Lancaster headteacher: ‘Schools are being set up to fail’

Parents and children from primary schools in Lancaster, who are planning to protest against SATs tests on May 3.
Parents and children from primary schools in Lancaster, who are planning to protest against SATs tests on May 3.

Parents, teachers and headteachers are preparing to take a stand against new exams described as “setting schools up to fail”.

Many parents across the district have said they will not be sending their children to school on Tuesday May 3 as a protest against new SATs tests and the forced “academisation” of schools.

Hundreds of families are due to attend a Picnic in the Park at Williamson Park between 11am and 3pm, where there will be education workshops and a show of solidarity for teachers, who say the new SATs tests are “unrealistic” and carry “ridiculous expectations” for children.

A group of headteachers will also be heading down to London on Wednesday May 4 to lobby the government.

They will set up a stall outside the House of Commons and ask members of the public to try out some of the new SATs papers, and will also ask to speak to Morecambe and Lunesdale MP David Morris, who has so far declined a meeting.

Catherine Armistead, headteacher at Skerton St Luke’s Primary School in Lancaster said: “This is about setting schools up to fail, so they can be forced into academisation, which is ultimately heading towards privatisation.Since January we’ve had about 14 different emails with changes on how the assessments will happen. It’s been a drip feed of information and it’s never been clear.

“It’s been very difficult to formulate an argument when we’re not sure what the whole picture is, and it feels like it’s been deliberate so we’ve not had chance to do anything about it. This has resulted in us not being able to be clear with the children either. But now we are and I’ve been shocked by the growing anger of parents.”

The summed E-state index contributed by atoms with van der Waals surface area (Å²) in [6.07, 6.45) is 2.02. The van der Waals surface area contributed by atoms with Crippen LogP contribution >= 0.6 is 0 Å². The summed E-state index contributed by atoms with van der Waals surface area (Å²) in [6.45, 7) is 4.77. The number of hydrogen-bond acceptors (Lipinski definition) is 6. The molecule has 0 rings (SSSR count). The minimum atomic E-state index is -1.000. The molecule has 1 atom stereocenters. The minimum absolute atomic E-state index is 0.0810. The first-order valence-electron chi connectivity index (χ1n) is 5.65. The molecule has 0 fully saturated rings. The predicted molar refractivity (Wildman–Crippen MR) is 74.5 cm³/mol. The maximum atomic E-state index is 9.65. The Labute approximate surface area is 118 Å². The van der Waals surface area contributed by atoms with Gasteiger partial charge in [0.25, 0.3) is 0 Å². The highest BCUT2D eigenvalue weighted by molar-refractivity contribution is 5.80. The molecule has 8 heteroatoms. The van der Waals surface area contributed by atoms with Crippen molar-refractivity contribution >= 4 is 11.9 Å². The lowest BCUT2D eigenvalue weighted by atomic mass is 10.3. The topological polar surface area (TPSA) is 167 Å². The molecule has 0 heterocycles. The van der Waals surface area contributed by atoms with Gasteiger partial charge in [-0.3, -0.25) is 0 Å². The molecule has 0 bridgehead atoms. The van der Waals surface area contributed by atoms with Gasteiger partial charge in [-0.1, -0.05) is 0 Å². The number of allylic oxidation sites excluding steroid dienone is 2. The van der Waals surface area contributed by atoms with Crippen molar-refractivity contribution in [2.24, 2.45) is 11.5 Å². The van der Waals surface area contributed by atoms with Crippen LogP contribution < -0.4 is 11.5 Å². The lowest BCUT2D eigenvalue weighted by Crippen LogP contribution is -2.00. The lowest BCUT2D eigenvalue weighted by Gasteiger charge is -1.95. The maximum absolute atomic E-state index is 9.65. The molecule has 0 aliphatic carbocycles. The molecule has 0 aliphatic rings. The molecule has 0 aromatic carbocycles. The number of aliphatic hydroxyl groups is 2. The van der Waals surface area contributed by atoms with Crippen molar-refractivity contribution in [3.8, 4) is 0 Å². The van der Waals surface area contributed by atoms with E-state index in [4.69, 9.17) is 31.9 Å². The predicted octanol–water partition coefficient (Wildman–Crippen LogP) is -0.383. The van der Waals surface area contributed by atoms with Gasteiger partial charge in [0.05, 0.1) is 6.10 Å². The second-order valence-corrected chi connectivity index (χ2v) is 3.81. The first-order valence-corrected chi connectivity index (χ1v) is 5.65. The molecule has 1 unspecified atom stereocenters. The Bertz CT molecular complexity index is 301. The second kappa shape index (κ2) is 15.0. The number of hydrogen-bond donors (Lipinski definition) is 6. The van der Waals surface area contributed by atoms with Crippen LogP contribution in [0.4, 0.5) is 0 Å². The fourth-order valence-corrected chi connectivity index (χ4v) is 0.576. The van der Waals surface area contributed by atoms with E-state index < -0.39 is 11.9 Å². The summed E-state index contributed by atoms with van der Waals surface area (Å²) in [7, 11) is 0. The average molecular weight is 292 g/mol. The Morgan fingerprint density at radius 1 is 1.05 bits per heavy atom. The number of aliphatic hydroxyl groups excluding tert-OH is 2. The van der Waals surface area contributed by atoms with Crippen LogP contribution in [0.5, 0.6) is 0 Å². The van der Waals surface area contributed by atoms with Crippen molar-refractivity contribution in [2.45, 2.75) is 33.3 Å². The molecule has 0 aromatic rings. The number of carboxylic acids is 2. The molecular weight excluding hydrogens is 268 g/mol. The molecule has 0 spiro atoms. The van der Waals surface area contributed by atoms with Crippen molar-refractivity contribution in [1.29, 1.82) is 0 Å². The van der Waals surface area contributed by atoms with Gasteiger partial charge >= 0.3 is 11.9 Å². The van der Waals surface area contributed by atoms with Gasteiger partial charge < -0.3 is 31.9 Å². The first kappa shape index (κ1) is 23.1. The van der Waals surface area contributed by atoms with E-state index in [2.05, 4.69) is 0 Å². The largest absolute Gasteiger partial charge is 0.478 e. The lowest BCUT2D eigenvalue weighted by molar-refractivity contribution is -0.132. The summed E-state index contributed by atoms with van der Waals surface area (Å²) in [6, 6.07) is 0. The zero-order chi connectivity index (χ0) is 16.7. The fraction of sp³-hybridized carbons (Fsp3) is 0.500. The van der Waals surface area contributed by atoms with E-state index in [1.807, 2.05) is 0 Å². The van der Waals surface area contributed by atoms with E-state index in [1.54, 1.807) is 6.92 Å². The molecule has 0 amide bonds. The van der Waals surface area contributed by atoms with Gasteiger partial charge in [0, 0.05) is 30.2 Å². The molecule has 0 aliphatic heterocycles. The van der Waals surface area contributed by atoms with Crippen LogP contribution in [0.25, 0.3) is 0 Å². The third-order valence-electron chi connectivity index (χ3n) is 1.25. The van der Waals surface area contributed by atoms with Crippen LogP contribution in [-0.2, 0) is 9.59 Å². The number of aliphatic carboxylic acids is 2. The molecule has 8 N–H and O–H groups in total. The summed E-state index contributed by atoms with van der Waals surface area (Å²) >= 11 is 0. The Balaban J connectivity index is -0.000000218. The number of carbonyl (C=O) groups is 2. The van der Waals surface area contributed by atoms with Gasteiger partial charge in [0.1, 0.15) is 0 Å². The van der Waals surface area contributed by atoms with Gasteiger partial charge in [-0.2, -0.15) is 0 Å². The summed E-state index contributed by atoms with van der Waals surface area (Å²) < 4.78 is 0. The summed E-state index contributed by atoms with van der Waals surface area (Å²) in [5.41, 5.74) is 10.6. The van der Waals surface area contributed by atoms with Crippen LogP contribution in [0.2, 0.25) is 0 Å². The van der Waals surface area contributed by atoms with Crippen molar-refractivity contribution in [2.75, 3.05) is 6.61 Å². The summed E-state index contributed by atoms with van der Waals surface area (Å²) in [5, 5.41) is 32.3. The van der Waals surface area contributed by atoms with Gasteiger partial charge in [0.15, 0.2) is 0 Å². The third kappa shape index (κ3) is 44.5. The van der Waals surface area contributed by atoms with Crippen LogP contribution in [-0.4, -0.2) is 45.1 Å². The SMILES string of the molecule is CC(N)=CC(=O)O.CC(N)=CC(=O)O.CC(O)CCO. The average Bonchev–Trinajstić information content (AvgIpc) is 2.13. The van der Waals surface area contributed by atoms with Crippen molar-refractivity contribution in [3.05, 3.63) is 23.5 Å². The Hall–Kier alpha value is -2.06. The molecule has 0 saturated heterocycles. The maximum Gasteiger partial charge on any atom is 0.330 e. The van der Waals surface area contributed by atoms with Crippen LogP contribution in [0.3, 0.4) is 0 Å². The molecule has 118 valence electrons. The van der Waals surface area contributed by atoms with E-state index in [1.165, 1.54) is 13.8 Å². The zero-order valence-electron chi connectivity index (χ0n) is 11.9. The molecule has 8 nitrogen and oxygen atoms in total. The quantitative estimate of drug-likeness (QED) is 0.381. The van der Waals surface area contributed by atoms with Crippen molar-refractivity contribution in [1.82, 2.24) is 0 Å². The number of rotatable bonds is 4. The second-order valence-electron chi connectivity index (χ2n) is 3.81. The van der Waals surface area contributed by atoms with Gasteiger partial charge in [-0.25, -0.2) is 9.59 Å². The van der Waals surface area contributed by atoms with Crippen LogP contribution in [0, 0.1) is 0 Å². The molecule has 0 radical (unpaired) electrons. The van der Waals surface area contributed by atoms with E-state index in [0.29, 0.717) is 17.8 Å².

The new SATs exams mean children as young as six are now being tested on material such as punctuation, times tables and fractions - two years earlier than before.

But last week, the government was forced to cancel its controversial new spelling and grammar test after it was accidentally put online by officials. Half a million seven-year-olds in England had been due to take the tests next month.

The protest on May 3 is part of a campaign launched by Let Our Kids Be Kids, set up by a group of parents with children in year 2, who are against placing extra exam pressures on primary children. Some Lancaster district schools have also asked pupils to write their own pieces on how they feel about the new SATs tests.

Mrs Armistead added: “There’s nothing wrong with tests in themselves, the whole point is to work out exactly where children are, but SATs don’t tell us that.

“Teacher assessments tell us that, and we need to go back to trusting the professionals.

“We don’t need any extra tests with ridiculous expectations. I have high expectations for my own children, but I don’t have unrealistic ones.”

Mrs Armistead also praised the good work done by Lancashire County Council as education authority.

Under draft plans published last month, all England’s state schools must become academies, run by trusts rather than councils, by 2022, but this week education secretary Nicky Morgan said she will consider making it easier for councils to form their own multi-academy trusts.

A public meeting is due to take place tonight, Thursday April 28, at Lancaster Town Hall.